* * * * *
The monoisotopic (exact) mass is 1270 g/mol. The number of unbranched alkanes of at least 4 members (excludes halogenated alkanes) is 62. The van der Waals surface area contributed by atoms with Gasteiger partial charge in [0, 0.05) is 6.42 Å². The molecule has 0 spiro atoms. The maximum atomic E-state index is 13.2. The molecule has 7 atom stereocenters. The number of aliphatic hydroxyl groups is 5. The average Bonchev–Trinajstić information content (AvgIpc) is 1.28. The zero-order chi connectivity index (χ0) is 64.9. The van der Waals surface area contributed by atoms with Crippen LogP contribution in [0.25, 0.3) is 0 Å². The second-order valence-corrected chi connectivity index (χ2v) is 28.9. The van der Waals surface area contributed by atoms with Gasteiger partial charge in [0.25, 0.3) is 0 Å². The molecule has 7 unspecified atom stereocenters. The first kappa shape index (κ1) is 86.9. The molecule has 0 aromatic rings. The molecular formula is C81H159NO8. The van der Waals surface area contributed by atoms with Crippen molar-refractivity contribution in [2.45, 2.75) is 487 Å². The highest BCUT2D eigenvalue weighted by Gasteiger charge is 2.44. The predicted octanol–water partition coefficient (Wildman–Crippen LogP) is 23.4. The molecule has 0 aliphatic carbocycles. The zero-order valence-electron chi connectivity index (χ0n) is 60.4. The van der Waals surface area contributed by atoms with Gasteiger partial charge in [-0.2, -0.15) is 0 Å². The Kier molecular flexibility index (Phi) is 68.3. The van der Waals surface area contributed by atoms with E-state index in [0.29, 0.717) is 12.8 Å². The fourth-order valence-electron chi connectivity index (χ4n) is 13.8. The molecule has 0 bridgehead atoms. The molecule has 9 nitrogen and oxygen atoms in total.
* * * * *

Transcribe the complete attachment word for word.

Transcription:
The monoisotopic (exact) mass is 1270 g/mol. The number of unbranched alkanes of at least 4 members (excludes halogenated alkanes) is 62. The van der Waals surface area contributed by atoms with Gasteiger partial charge in [0, 0.05) is 6.42 Å². The molecule has 0 spiro atoms. The maximum atomic E-state index is 13.2. The molecule has 7 atom stereocenters. The number of aliphatic hydroxyl groups is 5. The average Bonchev–Trinajstić information content (AvgIpc) is 1.28. The zero-order chi connectivity index (χ0) is 64.9. The van der Waals surface area contributed by atoms with Crippen LogP contribution in [0.25, 0.3) is 0 Å². The second-order valence-corrected chi connectivity index (χ2v) is 28.9. The van der Waals surface area contributed by atoms with Gasteiger partial charge in [0.25, 0.3) is 0 Å². The molecule has 7 unspecified atom stereocenters. The first kappa shape index (κ1) is 86.9. The molecule has 0 aromatic rings. The molecular formula is C81H159NO8. The van der Waals surface area contributed by atoms with Crippen molar-refractivity contribution in [2.45, 2.75) is 487 Å². The highest BCUT2D eigenvalue weighted by Gasteiger charge is 2.44. The predicted octanol–water partition coefficient (Wildman–Crippen LogP) is 23.4. The molecule has 0 aliphatic carbocycles. The zero-order valence-electron chi connectivity index (χ0n) is 60.4. The van der Waals surface area contributed by atoms with Gasteiger partial charge in [-0.2, -0.15) is 0 Å². The Kier molecular flexibility index (Phi) is 68.3. The van der Waals surface area contributed by atoms with E-state index in [0.29, 0.717) is 12.8 Å². The fourth-order valence-electron chi connectivity index (χ4n) is 13.8. The molecule has 0 bridgehead atoms. The molecule has 9 nitrogen and oxygen atoms in total.